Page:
It started out as a hobby: host your own laid-back audio show out of the basement "Wayne's World"-style, and then make it available to Internet users for listening on their digital media players. All you needed was a cheap microphone, something to say and time to kill.
But last month, the grass-roots phenomenon known as "podcasting" went mainstream. Apple Computer Inc. made the talk or music shows, known as "podcasts," easier to find and download on its iTunes online music store. The site went from zero podcast subscriptions to more than a million in just two days.
Corporate media moved quickly to stake out podcasting as an avenue for reaching new listeners. While early podcasters offered talk radio-style shows with quirky titles such as "The Frat Pack Tribute" and "The Rock and Roll Geek Show," big companies have elbowed in with condensed versions of popular broadcasts. Now, it's "Queer Eye Hip Tips" and "ABC News" that dominate as the most popular podcasts on iTunes, making the one-person, in-house shows harder to spot in a sea of media logos.
The result demonstrates how a new technology can remain part of an underground culture only for so long before corporations adopt it. Indie podcasters say Apple's decision has brought them new listeners, but they complain that the iTunes Web site heavily promotes big-name podcasts while leaving out their homegrown shows.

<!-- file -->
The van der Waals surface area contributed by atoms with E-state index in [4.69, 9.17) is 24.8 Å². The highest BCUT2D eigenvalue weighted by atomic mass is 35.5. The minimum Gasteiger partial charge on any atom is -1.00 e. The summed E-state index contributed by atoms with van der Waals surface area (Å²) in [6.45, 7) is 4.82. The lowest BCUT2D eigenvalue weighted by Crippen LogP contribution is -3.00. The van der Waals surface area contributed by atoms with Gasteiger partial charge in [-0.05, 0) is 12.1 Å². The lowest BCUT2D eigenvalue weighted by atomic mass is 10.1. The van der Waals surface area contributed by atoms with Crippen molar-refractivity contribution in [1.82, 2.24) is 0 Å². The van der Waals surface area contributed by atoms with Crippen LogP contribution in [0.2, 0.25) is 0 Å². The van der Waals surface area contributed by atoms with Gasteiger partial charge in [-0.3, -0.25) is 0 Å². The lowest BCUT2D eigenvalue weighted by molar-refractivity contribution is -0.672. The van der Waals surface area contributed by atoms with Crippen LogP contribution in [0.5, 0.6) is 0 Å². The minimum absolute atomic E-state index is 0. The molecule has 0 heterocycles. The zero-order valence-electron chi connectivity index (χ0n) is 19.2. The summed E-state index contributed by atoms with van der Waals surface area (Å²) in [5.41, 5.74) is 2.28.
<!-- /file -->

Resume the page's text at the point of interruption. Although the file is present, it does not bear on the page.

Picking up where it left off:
"We invented podcasting," said Todd Cochrane, who hosts his own podcast known as "Geek News Central" out of his home in Honolulu. "The people who are coming in now are jumping over the fence and joining the party. It's funny how Apple is so focused on the commercial shows and how little they are emphasizing the grass-roots side of podcasting."
Podcasting, coined by joining the word "broadcasting" with the Apple iPod digital music player, is generally credited to former MTV video jockey Adam Curry and software developer Dave Winer, who created some of the key software and popularized the idea beginning last year. Subscriptions to podcasts are free to listeners.
The concept works like this: Anyone who wants to rant or discuss a topic can record and post an audio file on the Internet. Listeners can use software to subscribe to the show, getting an automatic update every time a new installment is recorded. Then they carry the show around on a portable music player -- an iPod or a similar device -- and can listen to it while running or driving to work, or whatever.
Now, with Apple's newest release of its software, those who download podcasts from the iTunes Web site can more easily transfer the audio files directly to their iPods.
The move widens the range of listening content available on the Web site and allows Apple to further promote the iPod as the king of digital media players.
It's logical for Apple to emphasize corporate media podcasts over just any amateur with a show because big names are more credible to listeners who are new to the phenomenon, said Alex Nesbitt, who runs Digital Podcast, an online directory of 2,100 podcasts.